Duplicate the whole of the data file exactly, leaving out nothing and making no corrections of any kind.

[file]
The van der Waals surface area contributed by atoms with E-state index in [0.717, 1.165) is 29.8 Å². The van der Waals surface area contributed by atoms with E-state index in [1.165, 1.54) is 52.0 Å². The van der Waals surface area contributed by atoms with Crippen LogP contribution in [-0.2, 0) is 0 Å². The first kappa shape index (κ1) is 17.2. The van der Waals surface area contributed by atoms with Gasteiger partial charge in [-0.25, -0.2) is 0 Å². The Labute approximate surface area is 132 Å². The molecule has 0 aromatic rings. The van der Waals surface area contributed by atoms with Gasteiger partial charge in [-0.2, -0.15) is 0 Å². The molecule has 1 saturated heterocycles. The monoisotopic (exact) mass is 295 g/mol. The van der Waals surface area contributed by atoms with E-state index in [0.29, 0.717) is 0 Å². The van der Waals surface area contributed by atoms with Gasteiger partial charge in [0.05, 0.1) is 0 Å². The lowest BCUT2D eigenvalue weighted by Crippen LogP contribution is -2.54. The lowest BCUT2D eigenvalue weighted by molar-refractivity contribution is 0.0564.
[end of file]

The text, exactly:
The van der Waals surface area contributed by atoms with E-state index in [0.717, 1.165) is 29.8 Å². The van der Waals surface area contributed by atoms with E-state index in [1.165, 1.54) is 52.0 Å². The van der Waals surface area contributed by atoms with Crippen LogP contribution in [-0.2, 0) is 0 Å². The first kappa shape index (κ1) is 17.2. The van der Waals surface area contributed by atoms with Gasteiger partial charge in [-0.25, -0.2) is 0 Å². The Labute approximate surface area is 132 Å². The molecule has 0 aromatic rings. The van der Waals surface area contributed by atoms with Gasteiger partial charge in [-0.2, -0.15) is 0 Å². The molecule has 1 saturated heterocycles. The monoisotopic (exact) mass is 295 g/mol. The van der Waals surface area contributed by atoms with E-state index in [0.29, 0.717) is 0 Å². The van der Waals surface area contributed by atoms with Gasteiger partial charge in [0.05, 0.1) is 0 Å². The lowest BCUT2D eigenvalue weighted by Crippen LogP contribution is -2.54. The lowest BCUT2D eigenvalue weighted by molar-refractivity contribution is 0.0564.